Savoyards celebrates 75th anniversary of singing satire
There are lots of theater groups in the United States and elsewhere that devote themselves to performing the works of William S. Gilbert and Arthur Sullivan.
But, few have been around as long as The Pittsburgh Savoyards.
On April 26, the semi-professional, community-based, nonprofit theater company will mark its 75th anniversary.
Pittsburgh Savoyards board president Marc Daffner credits the company's longevity to Gilbert and Sullivan.
“The fact is, everybody loves Gilbert and Sullivan operas. They combine a high skill level with a fun story line, and they happen to be in English,” says Daffner, a Green Tree resident. “They are lighthearted, fun shows.”
To celebrate this milestone, the Pittsburgh Savoyards will host the Grand Dukes Dress Ball at the Twentieth Century Club in Oakland.
The Pittsburgh Savoyards Orchestra and the River City Swing Band will provide music for the ball, which also is a fundraiser for the organization.
Also planned for the evening is entertainment by Pittsburgh Savoyards performers, an exhibit of costumes, programs and photos from past productions and other items from the organization's archives and a silent auction. Formalwear is suggested, and Victorian-era wear is encouraged.
“It should be interesting. There's a lot of history,” says Lynette Garlan, a member of the Savoyard's board who suggested they hold the anniversary celebration in the ballroom of the Twentieth Century Club, which is where the Pittsburgh Savoyards made their debut in 1938.
“It's nice to go back after all these years,” Garlan says.
The Pittsburgh Savoyards took their name from London's Savoy Theatre, where Gilbert and Sullivan's works had their debuts from 1885 to 1900.
Each season, the Pittsburgh Savoyards performs two of the comic operas that British dramatist Gilbert and composer Sullivan created together from 1871 to 1896. The shows are in the auditorium of the Carnegie Free Library and Music Hall in Carnegie.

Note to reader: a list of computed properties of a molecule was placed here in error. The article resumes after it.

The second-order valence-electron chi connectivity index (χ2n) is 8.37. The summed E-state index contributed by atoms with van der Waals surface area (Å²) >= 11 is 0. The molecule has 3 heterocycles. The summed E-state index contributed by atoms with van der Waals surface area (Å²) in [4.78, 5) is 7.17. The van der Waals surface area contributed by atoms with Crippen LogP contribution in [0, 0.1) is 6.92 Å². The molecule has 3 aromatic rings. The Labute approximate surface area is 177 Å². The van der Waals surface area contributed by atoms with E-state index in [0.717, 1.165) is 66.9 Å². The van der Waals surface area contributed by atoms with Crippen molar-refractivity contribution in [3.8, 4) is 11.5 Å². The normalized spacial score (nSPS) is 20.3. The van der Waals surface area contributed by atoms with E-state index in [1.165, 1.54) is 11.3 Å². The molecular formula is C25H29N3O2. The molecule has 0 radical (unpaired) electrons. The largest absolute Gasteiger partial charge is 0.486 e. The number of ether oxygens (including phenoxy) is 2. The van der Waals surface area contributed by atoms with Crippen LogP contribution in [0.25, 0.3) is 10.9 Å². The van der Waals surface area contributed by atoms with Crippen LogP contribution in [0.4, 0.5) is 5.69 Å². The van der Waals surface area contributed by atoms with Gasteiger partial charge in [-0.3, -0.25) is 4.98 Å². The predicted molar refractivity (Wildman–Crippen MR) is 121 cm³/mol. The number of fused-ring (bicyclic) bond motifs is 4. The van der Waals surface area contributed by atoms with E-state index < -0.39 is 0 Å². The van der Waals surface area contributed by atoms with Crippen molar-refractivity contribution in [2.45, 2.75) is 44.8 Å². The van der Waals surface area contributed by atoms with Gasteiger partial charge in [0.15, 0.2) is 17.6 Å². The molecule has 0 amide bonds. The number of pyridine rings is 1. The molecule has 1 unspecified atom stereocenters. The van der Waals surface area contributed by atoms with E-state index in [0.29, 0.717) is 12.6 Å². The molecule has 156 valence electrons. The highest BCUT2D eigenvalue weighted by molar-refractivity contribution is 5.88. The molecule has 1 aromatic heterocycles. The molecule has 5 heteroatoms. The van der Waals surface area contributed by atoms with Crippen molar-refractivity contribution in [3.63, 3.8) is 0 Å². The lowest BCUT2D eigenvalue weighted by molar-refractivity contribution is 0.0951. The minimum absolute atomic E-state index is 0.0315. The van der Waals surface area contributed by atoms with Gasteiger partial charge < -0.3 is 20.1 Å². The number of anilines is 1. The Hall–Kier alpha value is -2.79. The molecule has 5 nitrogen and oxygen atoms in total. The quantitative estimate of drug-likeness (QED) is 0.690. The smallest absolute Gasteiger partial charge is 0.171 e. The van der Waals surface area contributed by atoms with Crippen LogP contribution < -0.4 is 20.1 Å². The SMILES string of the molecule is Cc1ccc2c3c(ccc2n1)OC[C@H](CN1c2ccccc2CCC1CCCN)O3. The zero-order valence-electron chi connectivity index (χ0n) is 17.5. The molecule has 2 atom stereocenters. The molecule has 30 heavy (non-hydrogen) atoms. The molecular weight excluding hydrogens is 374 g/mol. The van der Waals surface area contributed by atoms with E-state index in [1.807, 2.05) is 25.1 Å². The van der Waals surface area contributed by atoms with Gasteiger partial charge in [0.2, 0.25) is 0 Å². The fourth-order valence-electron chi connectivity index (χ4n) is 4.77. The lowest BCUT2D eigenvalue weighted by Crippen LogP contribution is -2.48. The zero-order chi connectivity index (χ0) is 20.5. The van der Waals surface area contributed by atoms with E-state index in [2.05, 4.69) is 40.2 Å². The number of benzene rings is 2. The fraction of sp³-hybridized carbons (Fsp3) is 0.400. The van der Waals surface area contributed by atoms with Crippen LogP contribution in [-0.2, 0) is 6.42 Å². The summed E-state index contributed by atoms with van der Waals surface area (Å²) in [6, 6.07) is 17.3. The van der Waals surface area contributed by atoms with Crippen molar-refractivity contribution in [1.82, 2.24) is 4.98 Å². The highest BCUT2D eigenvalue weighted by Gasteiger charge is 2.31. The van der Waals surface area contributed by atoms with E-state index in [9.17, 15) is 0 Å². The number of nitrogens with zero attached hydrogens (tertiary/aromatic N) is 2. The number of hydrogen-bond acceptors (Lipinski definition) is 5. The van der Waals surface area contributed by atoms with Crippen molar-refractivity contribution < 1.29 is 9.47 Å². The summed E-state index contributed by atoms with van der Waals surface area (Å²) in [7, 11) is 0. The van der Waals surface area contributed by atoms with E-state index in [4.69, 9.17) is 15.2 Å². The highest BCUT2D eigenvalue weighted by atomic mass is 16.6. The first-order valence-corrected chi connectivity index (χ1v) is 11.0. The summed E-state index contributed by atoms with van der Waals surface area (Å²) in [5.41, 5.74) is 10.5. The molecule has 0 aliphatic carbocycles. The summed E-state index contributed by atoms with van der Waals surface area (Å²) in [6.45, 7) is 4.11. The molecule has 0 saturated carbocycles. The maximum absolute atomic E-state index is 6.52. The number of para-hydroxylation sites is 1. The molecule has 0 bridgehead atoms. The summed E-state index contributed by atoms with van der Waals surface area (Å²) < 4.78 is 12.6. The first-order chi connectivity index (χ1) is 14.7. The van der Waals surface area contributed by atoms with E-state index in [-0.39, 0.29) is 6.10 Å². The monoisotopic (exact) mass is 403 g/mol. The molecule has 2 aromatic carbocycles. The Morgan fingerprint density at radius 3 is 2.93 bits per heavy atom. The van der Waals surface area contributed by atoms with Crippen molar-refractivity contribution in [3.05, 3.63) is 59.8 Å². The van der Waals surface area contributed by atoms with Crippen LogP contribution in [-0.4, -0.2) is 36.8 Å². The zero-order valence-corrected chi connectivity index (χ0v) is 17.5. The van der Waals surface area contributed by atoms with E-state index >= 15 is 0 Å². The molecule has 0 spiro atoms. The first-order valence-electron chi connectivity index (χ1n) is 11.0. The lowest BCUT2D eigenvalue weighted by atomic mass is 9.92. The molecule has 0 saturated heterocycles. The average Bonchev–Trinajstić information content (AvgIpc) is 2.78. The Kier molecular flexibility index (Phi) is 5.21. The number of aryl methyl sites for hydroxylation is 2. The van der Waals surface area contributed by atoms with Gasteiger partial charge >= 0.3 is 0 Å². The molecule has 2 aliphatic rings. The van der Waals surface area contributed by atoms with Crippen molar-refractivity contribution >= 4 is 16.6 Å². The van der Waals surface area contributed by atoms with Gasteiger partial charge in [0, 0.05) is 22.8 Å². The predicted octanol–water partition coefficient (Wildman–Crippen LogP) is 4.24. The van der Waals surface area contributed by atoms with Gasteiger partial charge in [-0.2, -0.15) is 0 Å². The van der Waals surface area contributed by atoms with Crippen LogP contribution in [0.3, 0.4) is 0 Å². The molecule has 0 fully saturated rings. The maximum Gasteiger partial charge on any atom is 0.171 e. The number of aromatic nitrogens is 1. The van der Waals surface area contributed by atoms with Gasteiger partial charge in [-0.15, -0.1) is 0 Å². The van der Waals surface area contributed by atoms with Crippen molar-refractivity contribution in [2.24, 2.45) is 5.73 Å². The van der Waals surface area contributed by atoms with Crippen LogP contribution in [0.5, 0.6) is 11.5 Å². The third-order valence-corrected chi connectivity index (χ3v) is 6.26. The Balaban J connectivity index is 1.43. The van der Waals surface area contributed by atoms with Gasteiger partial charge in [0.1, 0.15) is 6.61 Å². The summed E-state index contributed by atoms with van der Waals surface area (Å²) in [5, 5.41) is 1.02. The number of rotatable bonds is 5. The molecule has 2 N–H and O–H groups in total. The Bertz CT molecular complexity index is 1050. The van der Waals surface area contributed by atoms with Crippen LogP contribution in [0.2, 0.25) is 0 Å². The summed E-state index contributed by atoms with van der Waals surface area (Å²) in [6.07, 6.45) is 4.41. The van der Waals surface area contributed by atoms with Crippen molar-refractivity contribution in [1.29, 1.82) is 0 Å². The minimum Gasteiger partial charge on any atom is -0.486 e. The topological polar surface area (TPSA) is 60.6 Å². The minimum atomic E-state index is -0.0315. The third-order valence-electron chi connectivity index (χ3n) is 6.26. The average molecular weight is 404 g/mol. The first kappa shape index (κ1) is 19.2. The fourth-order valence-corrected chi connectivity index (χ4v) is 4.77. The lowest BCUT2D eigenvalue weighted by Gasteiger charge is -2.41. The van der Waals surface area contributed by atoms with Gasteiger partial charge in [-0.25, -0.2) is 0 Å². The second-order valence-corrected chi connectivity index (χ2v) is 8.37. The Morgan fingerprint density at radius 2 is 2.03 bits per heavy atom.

There are 13 works in the official canon, 15 if you count “Thepsis,” their first work for which most of the original musicl has been lost, and “Pineapple Poll,” a ballet score that Charles Mackerras arranged from Gilbert and Sullivan's scores.
Some titles are audience favorites that turn up frequently — “H.M.S. Pinafore,” “The Pirates of Penzance” and “The Mikado.” Others are performed less often, such as “Utopia, Limited,” which the company performed for the first time in March.
That might be one reason the company survives, says Guy Russo, a Forest Hills resident who has been the company's music director and conductor since 1998. “It's a different experience when you focus on one genre of musical theater,” Russo says. “Maybe part of the lure is the type of person who will come to a Gilbert and Sullivan production.”
Because the company is so closely focused on one team of songwriters, audiences are loyal. “Part of it is just love of the musical itself. If you are a Gilbert and Sullivan fan, you are one for life. It's close to unique to find not only (a company performing) operettas, but you won't often find comic satire set to music.”
Daffner says the Pittsburgh Savoyards has little difficulty attracting a wide variety of ages to its shows.
Some are hardcore fans who have been attending for 40 or more years. It's not unusual for some of them to watch the shows while following it note-by-note with the printed score in their laps. “They call up later if the lines are wrong,” Daffner says,
A busload of students from West Virginia University also makes a trip to each of the shows.
Also, in an era where volunteers are scarce, the Pittsburgh Savoyards has no problem filling roles both onstage and off, Daffner says.
“I've been surprised. This newest generation in the cast has graduates from colleges and high schools auditioning because they want to do (these musicals), not to boost their resumes,” Daffner says. “The organization is almost entirely volunteer … and yet they keep coming back. I've had situations where two or three people want to be the stage manager. … They have as much fun doing the show as the cast.”
Many performers and musicians have been with the group for decades. Others leave, then return later.